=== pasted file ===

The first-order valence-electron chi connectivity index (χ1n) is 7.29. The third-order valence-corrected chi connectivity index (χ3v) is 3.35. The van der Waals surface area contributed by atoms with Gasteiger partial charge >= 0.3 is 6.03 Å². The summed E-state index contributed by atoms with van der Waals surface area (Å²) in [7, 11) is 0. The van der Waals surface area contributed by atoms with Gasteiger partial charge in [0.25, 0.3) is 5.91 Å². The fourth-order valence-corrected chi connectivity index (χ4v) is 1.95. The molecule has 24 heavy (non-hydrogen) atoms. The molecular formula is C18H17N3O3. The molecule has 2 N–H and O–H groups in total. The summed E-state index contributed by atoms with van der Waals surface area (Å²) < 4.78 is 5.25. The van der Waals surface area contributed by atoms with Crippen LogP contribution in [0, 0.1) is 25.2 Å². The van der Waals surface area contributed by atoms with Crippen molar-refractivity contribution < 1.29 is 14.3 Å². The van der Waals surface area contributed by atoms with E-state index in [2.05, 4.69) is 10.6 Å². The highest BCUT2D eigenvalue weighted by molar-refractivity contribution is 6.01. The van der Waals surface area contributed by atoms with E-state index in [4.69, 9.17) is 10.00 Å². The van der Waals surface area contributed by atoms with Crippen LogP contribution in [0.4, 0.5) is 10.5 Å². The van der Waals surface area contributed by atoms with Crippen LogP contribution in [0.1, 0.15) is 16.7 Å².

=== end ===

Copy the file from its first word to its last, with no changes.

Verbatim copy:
The first-order valence-electron chi connectivity index (χ1n) is 7.29. The third-order valence-corrected chi connectivity index (χ3v) is 3.35. The van der Waals surface area contributed by atoms with Gasteiger partial charge >= 0.3 is 6.03 Å². The summed E-state index contributed by atoms with van der Waals surface area (Å²) in [7, 11) is 0. The van der Waals surface area contributed by atoms with Gasteiger partial charge in [0.25, 0.3) is 5.91 Å². The fourth-order valence-corrected chi connectivity index (χ4v) is 1.95. The molecule has 24 heavy (non-hydrogen) atoms. The molecular formula is C18H17N3O3. The molecule has 2 N–H and O–H groups in total. The summed E-state index contributed by atoms with van der Waals surface area (Å²) < 4.78 is 5.25. The van der Waals surface area contributed by atoms with Crippen LogP contribution in [0, 0.1) is 25.2 Å². The van der Waals surface area contributed by atoms with Crippen molar-refractivity contribution < 1.29 is 14.3 Å². The van der Waals surface area contributed by atoms with E-state index in [2.05, 4.69) is 10.6 Å². The highest BCUT2D eigenvalue weighted by molar-refractivity contribution is 6.01. The van der Waals surface area contributed by atoms with E-state index in [4.69, 9.17) is 10.00 Å². The van der Waals surface area contributed by atoms with Crippen LogP contribution in [0.4, 0.5) is 10.5 Å². The van der Waals surface area contributed by atoms with Crippen LogP contribution in [0.1, 0.15) is 16.7 Å².